Someone had replaced the plain white cover with an image of Jesus cupping his hands around his flaming heart. Above his long, blond curls were the words "Dios es Amor" picked out in gold.
Isabel opened the first page.
In the shadow of the church stood a humble cabana. An old teacher lived there and a cranky horse named Malgenio, and a very young woman who was as beautiful as the morning dew ...
She flicked to the last page.
Jesus stooped down, and with his finger wrote on the ground, as though he heard them not: God is Love.
After a pause, she said with the dazed deliberation of a victim staggering away from a crashed car: "That ... is ... wrong."
"We had to change it. You might have called the police."
"But ... it's wrong. Completely wrong. In so many ways. You can't do that."
"But I did."
"No. You can't. I mean, first of all, it's still pirated. It's still essentially the same book. You just made it worse."
"If it's worse then it can't be the same book."
"Listen, you put a church in there! For heaven's sake, a church! There were no churches when Jesus was around. Christianity came after Christ, right? Think about it. Right?"
"It's only a story. The poet must be free to fabulise."
With a cry of rage, Isabel flung the book across the table. The juice lady tutted and mumbled something under her breath.
"That's not a nice way to treat a book," the juice lady said in slow, loud Spanish.
That day Phone-Cheryl handed in her resignation. She had been offered a job at the Peruvian Times. The boyfriend back in Australia turned out to be a female editor in central Lima.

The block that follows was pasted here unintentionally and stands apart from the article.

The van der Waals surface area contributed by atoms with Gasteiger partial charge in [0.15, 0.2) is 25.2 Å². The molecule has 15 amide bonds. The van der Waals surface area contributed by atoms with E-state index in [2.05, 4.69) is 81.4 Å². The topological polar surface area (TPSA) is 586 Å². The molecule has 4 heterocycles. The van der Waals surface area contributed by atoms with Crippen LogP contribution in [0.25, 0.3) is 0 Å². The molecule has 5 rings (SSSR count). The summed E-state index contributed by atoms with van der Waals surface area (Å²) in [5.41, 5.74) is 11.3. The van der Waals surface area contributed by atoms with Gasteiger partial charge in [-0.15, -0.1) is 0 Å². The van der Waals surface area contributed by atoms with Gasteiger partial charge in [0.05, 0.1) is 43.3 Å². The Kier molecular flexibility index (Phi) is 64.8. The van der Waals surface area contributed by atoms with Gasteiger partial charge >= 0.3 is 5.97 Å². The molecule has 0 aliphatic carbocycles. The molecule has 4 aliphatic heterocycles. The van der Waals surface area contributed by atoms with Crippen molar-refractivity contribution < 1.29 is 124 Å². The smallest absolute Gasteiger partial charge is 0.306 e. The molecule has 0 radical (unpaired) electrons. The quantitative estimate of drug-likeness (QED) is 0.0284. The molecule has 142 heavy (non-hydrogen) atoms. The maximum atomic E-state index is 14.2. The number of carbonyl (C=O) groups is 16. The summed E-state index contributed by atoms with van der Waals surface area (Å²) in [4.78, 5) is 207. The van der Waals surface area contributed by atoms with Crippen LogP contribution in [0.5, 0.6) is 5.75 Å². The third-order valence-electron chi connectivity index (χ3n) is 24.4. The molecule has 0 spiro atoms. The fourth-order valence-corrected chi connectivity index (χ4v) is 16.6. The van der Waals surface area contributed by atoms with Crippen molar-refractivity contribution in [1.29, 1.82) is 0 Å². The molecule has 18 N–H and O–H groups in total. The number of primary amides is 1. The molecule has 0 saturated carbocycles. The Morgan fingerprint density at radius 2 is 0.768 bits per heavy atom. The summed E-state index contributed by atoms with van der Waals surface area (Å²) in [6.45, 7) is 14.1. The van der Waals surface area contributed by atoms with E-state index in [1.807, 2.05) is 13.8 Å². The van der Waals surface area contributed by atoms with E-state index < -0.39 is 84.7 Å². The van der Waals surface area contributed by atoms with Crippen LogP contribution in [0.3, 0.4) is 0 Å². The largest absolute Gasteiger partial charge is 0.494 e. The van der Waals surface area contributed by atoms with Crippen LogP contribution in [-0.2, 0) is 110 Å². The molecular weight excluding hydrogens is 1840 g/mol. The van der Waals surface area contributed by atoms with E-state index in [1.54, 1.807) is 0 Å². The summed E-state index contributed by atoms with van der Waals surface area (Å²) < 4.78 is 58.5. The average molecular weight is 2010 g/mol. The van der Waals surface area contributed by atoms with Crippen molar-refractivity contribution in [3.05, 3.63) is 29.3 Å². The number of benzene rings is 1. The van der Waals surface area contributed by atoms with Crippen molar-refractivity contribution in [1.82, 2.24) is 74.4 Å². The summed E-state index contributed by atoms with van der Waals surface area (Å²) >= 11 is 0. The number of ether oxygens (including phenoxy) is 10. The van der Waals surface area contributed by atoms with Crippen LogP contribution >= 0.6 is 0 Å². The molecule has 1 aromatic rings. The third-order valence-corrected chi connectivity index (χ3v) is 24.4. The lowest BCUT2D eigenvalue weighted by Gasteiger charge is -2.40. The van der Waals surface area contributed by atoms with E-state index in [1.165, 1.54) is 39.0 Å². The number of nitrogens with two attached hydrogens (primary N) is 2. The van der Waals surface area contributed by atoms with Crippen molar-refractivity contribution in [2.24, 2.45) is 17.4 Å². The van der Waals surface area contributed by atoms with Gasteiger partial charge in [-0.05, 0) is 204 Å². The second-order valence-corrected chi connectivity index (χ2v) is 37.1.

On her way home Isabel broke with habit and told the taxi driver to go via the corner of 22 de Noviembre and Simon Bolivar.
She noted with pleasure that the distinctive stack of garishly coloured books with golden letters had been removed from the trestle table.
In the night she dreamed she was an Andean eagle. She flew over glaciers that were silver in the sunlight and then she swooped down a ravine toward a river of liquid gold. It was a wonderful dream, but it soon dissolved into a common dreamy soup. Someone called her name. Friends from the past drifted in. When she awoke, all that remained of the eagle was an ache in her arms as if she had flapped a vast pair of wings all night.
"Sold out," the bookseller said and rubbed his hands. "The entire stack, the entire print run."
He paid for her orange juice.
"You should try maracuya juice sometime," he said with a firm smile. "It's very different from orange juice. I don't think they even have maracuyas in your country."
Over the next few days Isabel spotted God Is Love at five illegal bookstalls in Huaraz. The Saviour's lips simpered between the jolting hands of a woman on the bus, on a wicker table in the cafeteria where Isabel met her friend Ana every Saturday, on the laps of two students eating peanuts in the Plaza de Armas. When the students got up from of their bench, one of them stooped and wrote "Dios es Amor" in the dust with her finger. Isabel waited until they had left, then sat down on the bench and erased the words with her left foot.
On Monday, a French girl applying for Phone-Cheryl's job arrived with a paperback in her hand and casually put it down on Isabel's desk.
The smile, Isabel was quite certain of this, had been ever so slightly altered in the latest print run. The corners of the mouth had been dragged down a touch, pulled to one side a bit, so that the overall impression--Isabel was quite sure of this--yes, the overall impression was one of vague mockery, of a suppressed snigger, a thinly concealed sneer.
"What have I done to you?" Isabel interlaced her fingers and clenched them to stop herself from raising her voice. "I wasn't even complaining about the pirated copies. Why would you do this to me?"
"But I'm not doing anything!" The bookseller ordered two orange juices. He paid with a big note and held out one of the glasses for Isabel to take. "Come, sit down."